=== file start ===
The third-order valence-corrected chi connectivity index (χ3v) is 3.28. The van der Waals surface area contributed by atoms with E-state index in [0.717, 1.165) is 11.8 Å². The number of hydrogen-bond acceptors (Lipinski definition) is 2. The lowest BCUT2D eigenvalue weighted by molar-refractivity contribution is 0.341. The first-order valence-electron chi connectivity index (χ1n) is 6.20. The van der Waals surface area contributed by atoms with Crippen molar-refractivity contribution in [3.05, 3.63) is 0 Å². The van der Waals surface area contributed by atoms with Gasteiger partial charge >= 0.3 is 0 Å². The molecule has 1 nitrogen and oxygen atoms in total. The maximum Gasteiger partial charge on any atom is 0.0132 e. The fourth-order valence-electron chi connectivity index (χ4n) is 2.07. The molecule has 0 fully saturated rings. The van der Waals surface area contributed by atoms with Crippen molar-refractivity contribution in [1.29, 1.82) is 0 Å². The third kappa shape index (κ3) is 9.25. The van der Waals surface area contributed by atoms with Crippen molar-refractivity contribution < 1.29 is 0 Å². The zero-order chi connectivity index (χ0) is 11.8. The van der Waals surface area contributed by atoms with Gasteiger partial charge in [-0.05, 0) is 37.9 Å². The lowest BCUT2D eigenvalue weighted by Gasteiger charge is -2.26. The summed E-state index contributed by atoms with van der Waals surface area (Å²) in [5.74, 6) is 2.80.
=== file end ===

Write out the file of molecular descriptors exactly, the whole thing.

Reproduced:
The third-order valence-corrected chi connectivity index (χ3v) is 3.28. The van der Waals surface area contributed by atoms with E-state index in [0.717, 1.165) is 11.8 Å². The number of hydrogen-bond acceptors (Lipinski definition) is 2. The lowest BCUT2D eigenvalue weighted by molar-refractivity contribution is 0.341. The first-order valence-electron chi connectivity index (χ1n) is 6.20. The van der Waals surface area contributed by atoms with Crippen molar-refractivity contribution in [3.05, 3.63) is 0 Å². The van der Waals surface area contributed by atoms with Gasteiger partial charge >= 0.3 is 0 Å². The molecule has 1 nitrogen and oxygen atoms in total. The maximum Gasteiger partial charge on any atom is 0.0132 e. The fourth-order valence-electron chi connectivity index (χ4n) is 2.07. The molecule has 0 fully saturated rings. The van der Waals surface area contributed by atoms with Crippen molar-refractivity contribution in [1.29, 1.82) is 0 Å². The third kappa shape index (κ3) is 9.25. The van der Waals surface area contributed by atoms with Crippen molar-refractivity contribution < 1.29 is 0 Å². The zero-order chi connectivity index (χ0) is 11.8. The van der Waals surface area contributed by atoms with Gasteiger partial charge in [-0.05, 0) is 37.9 Å². The lowest BCUT2D eigenvalue weighted by Gasteiger charge is -2.26. The summed E-state index contributed by atoms with van der Waals surface area (Å²) in [5.74, 6) is 2.80.